Longitudinal Changes in Refractive Error of Children with Infantile Esotropia
Springer Science and Business Media LLC -- Eye
DOI 10.1038/eye.2010.129
Keyword(s)
  1. infantile esotropia
  2. refractive error
  3. emmetropisation
  4. hypermetropia
  5. accommodative esotropia
  6. amblyopia
Abstract(s)

Aim

The aim of this study was to quantify changes in refractive status over time in children with infantile esotropia and to analyse a number of clinical factors associated with infantile esotropia to determine how they may affect emmetropisation.

Methods

Longitudinal cycloplegic refraction data were collected for 5-12 years from 143 consecutive children enrolled in a prospective study of infantile esotropia by 6 months of age. Changes in refractive error with age were summarized with descriptive statistics and the influence of amblyopia, undercorrection of hypermetropia, accommodation, and binocular factors on emmetropisation were evaluated by ANOVA and t-tests.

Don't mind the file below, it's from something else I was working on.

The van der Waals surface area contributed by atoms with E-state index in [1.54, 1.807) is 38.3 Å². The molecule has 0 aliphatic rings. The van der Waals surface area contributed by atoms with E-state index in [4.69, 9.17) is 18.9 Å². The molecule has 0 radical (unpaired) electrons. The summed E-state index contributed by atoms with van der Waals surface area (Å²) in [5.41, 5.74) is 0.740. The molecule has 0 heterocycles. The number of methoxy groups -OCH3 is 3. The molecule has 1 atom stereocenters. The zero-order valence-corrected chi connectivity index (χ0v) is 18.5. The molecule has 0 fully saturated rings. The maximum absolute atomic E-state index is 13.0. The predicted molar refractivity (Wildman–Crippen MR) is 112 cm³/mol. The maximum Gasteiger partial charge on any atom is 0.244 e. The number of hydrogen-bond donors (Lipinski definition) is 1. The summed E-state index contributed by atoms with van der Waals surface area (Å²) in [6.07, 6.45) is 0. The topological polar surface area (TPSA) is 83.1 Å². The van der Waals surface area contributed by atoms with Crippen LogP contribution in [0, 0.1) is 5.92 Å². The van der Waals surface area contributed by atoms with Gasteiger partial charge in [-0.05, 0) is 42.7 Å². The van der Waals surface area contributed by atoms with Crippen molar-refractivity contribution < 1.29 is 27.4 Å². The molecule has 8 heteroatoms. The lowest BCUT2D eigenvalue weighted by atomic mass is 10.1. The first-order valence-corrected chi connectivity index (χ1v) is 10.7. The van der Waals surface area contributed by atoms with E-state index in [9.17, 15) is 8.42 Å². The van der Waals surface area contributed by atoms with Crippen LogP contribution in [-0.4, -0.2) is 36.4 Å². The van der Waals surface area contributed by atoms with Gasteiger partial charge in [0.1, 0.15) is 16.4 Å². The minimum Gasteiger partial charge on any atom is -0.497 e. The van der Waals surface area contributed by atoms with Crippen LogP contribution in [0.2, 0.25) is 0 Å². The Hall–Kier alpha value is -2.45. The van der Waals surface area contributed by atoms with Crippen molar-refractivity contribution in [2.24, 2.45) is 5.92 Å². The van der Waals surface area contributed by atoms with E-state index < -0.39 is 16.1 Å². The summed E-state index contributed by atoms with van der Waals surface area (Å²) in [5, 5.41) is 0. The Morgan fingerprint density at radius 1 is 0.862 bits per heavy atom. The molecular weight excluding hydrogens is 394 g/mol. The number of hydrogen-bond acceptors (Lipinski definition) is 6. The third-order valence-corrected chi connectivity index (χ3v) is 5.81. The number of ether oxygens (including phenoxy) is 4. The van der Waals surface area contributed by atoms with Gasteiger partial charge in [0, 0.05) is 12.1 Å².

Results

Most had low to moderate hypermetropia on the initial visit (55% had <+3.00 D). While the initial refractive error is similar to normative data, the rapid decrease in hypermetropia that characterizes normal development during the first 9 months of life is absent in children with infantile esotropia. After 9 months of age, children with infantile esotropia follow a developmental course that is similar to the normative course; there is little change in hypermetropia during years 1-7, followed by a decline of approximately -0.5 D/yr beginning at age 8 years. None of the clinical factors examined had a statistically significant effect on the course of refractive changes with age.

Conclusions

Children with infantile esotropia exhibit a different pattern of refractive development than that seen in normative cohorts. The long term changes in refraction observed in children with infantile esotropia suggest that there is a need for long-term clinical follow-up of these children.